At Spike & Charlie's it's nips and tucks and tweedy colors

THE REAL DISH

September 19, 1993|By Mary Corey | Mary Corey,Staff Writer

Age 2 seems far too young for a face lift, but that hasn't stopped Spike and Charlie Gjerde from taking a nip and tuck to their namesake restaurant and wine bar.

In the last month, the brothers have done some major renovating of their trendy pre- and post-symphony hangout at 1225 Cathedral St. The bar is closer to a lounge these days, and the restaurant is twice its former size. Dianne Rohrer, an interior designer with Cho, Wilks & Benn, has created an ambience that's more polished than in the past.

If it feels like autumn when you walk in, that's because the walls and ceilings have been painted in shades of ocher, amber, sage and burnt orange.

"We went through the Tweeds catalog for the colors," says Spike with a laugh.

The brushed steel railings, mahogany veneers and sandblasted glass plates add to the modern edge. "But we still want it to straddle the line between casual and elegant," he says.

Like its predecessors (Blues Alley, Ethel's Place), Spike & Charlie's failed to draw the crowds needed to make the basement entertainment area profitable, despite booking some national acts. So the Gjerdes decided to cut the club by a third and expand their dining space. The latter now seats 100, with a raised balcony for large parties.

As for the menu, Spike, who's also the chef, plans to tinker with it more frequently, adding new dishes every two weeks or so. In the works: grilled and braised duck with plum glaze and roasted acorn squash, roasted monkfish with fresh oysters, and lamb loin seared with mushroom crust.

Perhaps the best news of all, though, is the heavenly banana tart is returning to the menu after a six-month absence.

The restaurant plans to show off its new style at an open house Oct. 5. Proceeds will benefit the Boys and Girls Club of Maryland. Call (410) 752-8144 for more information.

OVEREAGER? The chameleon-like Eager House, 15 W. Eager St., is undergoing yet more changes. The restaurant reopened last week after being closed for a month. Chef Claude Chauvin is at the helm now, having created a menu that owner Ernest L. Murphy describes as "Baltimore cuisine with a French accent."

Among the entrees: grilled lobster with champagne sauce, duck breast with ginger and marinated rack of lamb. At lunch, there's now more of an emphasis on sandwiches than on hot entrees.

Although Mr. Murphy raised prices this summer, citing the consumers' desire for higher-end food, he says prices are coming down again, with $17.50 being the most expensive on the menu now.

"The first months were our training period," he says. "I've learned the hard way, and it's been an expensive tuition. . . . But we think we're now ready."

SO, THIS IS HEAVEN: If you're browsing through Social Registers from the '50s, nibbling on black currant scones and listening to the soundtrack from "The Unsinkable Molly Brown," then you must be in Nirvana.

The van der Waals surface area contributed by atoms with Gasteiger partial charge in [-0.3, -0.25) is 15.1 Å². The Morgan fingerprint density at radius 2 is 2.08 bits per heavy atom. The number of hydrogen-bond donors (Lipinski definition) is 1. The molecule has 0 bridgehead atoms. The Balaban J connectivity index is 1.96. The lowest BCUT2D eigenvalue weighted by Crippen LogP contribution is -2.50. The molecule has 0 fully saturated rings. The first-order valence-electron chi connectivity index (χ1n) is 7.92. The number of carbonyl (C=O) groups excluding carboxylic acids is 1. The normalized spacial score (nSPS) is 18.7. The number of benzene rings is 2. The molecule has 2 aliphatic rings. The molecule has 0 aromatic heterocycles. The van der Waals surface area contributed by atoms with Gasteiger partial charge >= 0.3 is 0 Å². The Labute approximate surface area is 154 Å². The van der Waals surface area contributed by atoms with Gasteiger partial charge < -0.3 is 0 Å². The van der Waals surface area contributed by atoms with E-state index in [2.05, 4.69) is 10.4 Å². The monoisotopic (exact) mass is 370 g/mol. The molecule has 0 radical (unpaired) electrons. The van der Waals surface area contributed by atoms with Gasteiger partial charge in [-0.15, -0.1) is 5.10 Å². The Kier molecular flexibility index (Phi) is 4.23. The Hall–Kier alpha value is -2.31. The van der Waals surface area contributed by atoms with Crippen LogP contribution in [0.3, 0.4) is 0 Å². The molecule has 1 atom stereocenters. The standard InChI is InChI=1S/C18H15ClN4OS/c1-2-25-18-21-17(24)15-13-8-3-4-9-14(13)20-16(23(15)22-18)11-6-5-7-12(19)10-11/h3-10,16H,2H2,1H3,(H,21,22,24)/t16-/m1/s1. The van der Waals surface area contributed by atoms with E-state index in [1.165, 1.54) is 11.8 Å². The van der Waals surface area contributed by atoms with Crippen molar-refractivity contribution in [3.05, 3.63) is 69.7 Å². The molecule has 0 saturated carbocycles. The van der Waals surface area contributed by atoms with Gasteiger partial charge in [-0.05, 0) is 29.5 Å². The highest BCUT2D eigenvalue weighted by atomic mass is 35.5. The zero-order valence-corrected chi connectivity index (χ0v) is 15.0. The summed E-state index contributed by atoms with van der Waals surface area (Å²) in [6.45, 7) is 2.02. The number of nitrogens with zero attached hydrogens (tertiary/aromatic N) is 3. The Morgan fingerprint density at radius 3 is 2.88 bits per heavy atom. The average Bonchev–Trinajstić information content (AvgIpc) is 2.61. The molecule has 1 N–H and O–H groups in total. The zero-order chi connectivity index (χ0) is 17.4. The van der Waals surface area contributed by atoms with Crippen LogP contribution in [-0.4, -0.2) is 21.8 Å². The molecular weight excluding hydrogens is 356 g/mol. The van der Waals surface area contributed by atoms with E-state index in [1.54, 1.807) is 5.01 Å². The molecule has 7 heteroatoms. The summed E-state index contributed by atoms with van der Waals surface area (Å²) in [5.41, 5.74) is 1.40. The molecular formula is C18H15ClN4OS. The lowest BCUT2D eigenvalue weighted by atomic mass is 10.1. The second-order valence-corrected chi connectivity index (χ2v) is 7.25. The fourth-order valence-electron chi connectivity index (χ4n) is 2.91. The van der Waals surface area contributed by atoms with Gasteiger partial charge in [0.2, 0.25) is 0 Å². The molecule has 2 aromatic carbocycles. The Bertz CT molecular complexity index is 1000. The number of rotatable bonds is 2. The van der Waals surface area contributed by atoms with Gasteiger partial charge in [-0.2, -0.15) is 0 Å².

That's the new "cafetorium" at 1727 N. Charles St., run by Kevin Brown and Bill Maughlin. The restaurant-cum-gallery-cum-theater serves pastas, salads, sandwiches and desserts in a self-serve setting.

You also might call the Metropolitan Theatre Cafe at Nirvana (its full name) a library since the owners have a stockpile of newspapers, magazines and books. (If your heart is broken, this is really the place to be. There's a plethora of self-help titles for the lovelorn.) Nirvana also gets high marks for its front-door sign: "No Waitresses. No Attitude. No Waiting."

MAKE WAY FOR MEATLOAF: There's "homemade good cooking" at Winterling's, 3200 Foster Ave. in Canton, these days. The Baltimore favorite, around since 1923, has reopened under new management.

Bill Ganz, whose previous experience includes the Polo Grill, is running the place with his wife, Angela, and partners Eric Johnson and Glen Norris.

Although Winterling's was known for German food in the past, the owners have scaled back on those entrees, opting for fare such as pork chops, meat loaf and fried chicken instead. Most are in the $6 to $9 range.

A BIRD IN THE RESTAURANT: For most of its life, Birds of a Feather, 1712 Aliceanna St., has been a bar. But this spring, owners Alicia and John Horn opened a restaurant in the Fells Point spot they also call home.

Alicia's son Timothy Pritchett, who trained with Michael Rork at Hampton's, is the chef, serving up grilled salmon with raspberry tarragon cream sauce, grilled rack of lamb with roasted garlic and shrimp provencal. Meanwhile, Alicia tends bar, while John waits tables and manages things.

Since the restaurant is small (it seats about 20), reservations are a must on Friday and Saturday.

As for the name, Ms. Horn says that it has nothing to do with her affection for feathered animals.

"It's called Birds of a Feather," she says, "but we really like cats."

Have news about local restaurants, chefs or clubs? Call (410) 332-6156 or write the Real Dish, Baltimore Sun, 501 N. Calvert St., Baltimore, 21278.

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